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Fairwinds Offers Truly Integrated Dual Diagnosis Care
September 2007
Thousands Claim Dual Diagnosis Capability, But Few Can Really Treat Hard Cases

Fairwinds Treatment CenterIn the 1970s, Dr. M.K. El-Yousef was on the psychiatry faculty at Vanderbilt University, treating a wide variety of patients and conducting research. While at Vanderbilt, Dr. El-Yousef began to notice a pattern. “Many of the patients that we treated that did not show progress had strong co-occurring problems with substance abuse,” says Dr. El-Yousef, adding that one patient had gone to AA, with outstanding results.

“I remember he came back to see me about a year later, and I didn’t recognize him he looked so good,” says Dr. El- Yousef, who later moved on to start practicing in the St. Petersburg, FL, area. Dr. El-Yousef was instrumental in starting a couple of hospitals in the region, and after the second one was sold to HCA in the early 1980s, he found himself looking around for something to do.

Having not forgotten his experience while at Vanderbilt, Dr. El-Yousef opened Fairwinds Treatment Center in 1982, one of the very earliest pioneering centers specializing in the treatment of co-occurring psychiatric and addictive disorders.

Initially treating patients out of a converted hotel in Saint Pete Beach, Dr. El-Yousef gathered investors, later building a specialty dual diagnosis center that opened nearby in Clearwater in 1989.

With a strong speciality in eating disorders, specifically dangerous and hard to treat acute anorexia nervosa, Fairwinds has grown into a highly successful 30-bed clinic with an excellent financial performance. With 10 beds devoted to eating disorders, and the rest to substance abuse, Fairwinds is one of the few centers nationwide that has a dual psychiatric and substance abuse licensure to back up its claims of dual diagnosis treatment capability.

This means that Fairwinds is also one of the few specialty centers with a strong capacity to treat the 50 percent of the significantly mentally ill that are estimated to also have a serious problem with substance abuse.

“Clearly, if someone is looking for truly integrated dual diagnosis care, they should be looking for dual licensure,” says Dr. El-Yousef. SAMHSA estimates that in 2005 there were over 5,000 centers in the United States that claimed capability to treat those with co-occurring disorders, or almost 40 percent of all U.S. treatment centers.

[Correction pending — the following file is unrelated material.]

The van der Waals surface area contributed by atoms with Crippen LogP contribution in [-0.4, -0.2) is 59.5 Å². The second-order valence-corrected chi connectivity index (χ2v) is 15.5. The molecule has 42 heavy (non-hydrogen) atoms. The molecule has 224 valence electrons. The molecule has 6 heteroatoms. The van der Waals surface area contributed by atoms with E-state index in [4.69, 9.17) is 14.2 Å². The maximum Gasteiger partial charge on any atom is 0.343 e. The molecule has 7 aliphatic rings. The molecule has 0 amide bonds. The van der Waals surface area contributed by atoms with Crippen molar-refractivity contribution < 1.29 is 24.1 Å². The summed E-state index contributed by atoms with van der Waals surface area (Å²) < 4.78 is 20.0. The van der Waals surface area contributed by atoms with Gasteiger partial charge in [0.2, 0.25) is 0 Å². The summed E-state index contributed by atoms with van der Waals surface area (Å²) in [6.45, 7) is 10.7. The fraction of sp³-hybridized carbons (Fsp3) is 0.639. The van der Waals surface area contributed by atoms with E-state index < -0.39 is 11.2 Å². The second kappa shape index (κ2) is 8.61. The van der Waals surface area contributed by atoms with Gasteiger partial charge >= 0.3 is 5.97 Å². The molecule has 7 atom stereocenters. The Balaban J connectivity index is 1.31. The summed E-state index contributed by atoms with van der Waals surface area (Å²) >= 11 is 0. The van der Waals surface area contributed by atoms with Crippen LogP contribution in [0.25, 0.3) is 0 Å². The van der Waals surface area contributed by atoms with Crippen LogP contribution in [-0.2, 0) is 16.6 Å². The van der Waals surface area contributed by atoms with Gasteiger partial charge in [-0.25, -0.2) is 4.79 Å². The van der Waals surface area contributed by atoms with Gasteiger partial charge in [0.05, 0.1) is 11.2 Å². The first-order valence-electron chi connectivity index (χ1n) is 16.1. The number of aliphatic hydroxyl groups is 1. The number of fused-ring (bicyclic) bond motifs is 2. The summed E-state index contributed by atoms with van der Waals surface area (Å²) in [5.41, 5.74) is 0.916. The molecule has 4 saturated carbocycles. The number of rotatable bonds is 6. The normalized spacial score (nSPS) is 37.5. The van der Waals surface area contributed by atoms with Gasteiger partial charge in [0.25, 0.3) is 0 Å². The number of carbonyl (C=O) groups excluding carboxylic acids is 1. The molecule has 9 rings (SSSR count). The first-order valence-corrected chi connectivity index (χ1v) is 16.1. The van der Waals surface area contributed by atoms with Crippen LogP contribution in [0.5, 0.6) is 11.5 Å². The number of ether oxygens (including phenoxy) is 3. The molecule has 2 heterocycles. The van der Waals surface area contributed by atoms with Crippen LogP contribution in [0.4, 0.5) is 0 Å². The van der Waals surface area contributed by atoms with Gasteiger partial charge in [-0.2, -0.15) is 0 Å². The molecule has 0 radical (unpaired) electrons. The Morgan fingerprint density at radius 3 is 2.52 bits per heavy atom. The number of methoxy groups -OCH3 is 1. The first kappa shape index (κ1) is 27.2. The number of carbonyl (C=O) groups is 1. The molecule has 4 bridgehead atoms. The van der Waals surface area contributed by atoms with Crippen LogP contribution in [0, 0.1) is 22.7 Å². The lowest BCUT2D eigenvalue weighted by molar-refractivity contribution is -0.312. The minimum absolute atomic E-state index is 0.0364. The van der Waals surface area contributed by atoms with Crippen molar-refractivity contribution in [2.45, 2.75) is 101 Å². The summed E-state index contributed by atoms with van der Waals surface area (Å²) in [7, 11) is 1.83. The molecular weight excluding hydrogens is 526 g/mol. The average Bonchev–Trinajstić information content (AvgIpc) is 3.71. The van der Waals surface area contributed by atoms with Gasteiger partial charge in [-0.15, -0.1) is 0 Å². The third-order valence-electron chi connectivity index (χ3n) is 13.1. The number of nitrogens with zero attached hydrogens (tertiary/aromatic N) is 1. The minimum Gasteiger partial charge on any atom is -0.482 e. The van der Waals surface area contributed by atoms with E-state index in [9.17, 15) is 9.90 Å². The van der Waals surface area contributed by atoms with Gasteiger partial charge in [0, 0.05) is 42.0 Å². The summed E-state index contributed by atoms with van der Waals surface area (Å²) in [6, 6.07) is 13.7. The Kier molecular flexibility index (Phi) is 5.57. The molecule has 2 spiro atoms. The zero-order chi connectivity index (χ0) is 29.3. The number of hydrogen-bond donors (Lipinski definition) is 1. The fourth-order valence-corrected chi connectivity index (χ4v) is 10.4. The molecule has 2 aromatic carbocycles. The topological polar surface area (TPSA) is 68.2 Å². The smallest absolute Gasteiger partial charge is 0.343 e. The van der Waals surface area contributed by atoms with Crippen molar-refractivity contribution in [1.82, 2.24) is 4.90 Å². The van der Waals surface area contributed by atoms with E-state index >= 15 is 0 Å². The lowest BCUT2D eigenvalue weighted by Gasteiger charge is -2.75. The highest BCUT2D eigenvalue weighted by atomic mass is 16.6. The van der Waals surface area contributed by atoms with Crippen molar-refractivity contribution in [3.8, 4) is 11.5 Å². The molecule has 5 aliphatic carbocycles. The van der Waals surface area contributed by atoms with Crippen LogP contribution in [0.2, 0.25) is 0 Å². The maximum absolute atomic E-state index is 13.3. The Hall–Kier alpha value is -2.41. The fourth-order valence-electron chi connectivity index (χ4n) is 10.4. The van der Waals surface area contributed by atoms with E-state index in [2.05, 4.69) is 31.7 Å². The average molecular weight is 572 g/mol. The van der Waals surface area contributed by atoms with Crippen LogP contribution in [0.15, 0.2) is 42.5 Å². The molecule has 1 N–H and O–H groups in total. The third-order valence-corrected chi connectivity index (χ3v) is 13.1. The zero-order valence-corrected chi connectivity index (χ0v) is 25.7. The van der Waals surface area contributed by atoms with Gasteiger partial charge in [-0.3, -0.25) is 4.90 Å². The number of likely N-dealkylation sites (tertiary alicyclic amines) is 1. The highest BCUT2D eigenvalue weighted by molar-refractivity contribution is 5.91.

Dr. M.K. El-Yousef, Founder, Fairwinds Treatment CenterBut in its March 2006 Special Report: Dual Diagnosis and Co-Occurring Disorders, Treatment Magazine pointed out that, as dual diagnosis centers proliferate, relatively few are able to live up to the claim. Some appear to use the dual designation more as a marketing tool than anything else.

Dr. El-Yousef agrees. And Fairwinds administrator Mazhar Al-Abed says that the center often gets calls from other treatment facilities asking for help when they have taken on clients that it turns out they can’t handle, with some later requesting that Fairwinds take over a patient’s care. As is common among those that treat dual diagnosis patients, Dr. El-Yousef says that, in many cases, those that come in with psychiatric symptomology lose the symptoms once they get off drugs or alcohol, while many who arrive just as substance abuse cases wind up leaving with a psychiatric diagnosis.

“The diagnostic workup is critical,” says Dr. El-Yousef, adding that it requires very skilled medical and counseling professionals for accurate and insightful diagnoses, which in turn lead to strong positive outcomes.

It is outcomes that have driven widespread interest, both on a private pay basis and from commercial insurers, in the eating disorder program, which apart from anorexia also treats other eating disorders. The program was started by Dr. El-Yousef in 1989 with Dr. Pauline Powers of the University of South Florida, and many program clients are also treated for addiction problems. PD

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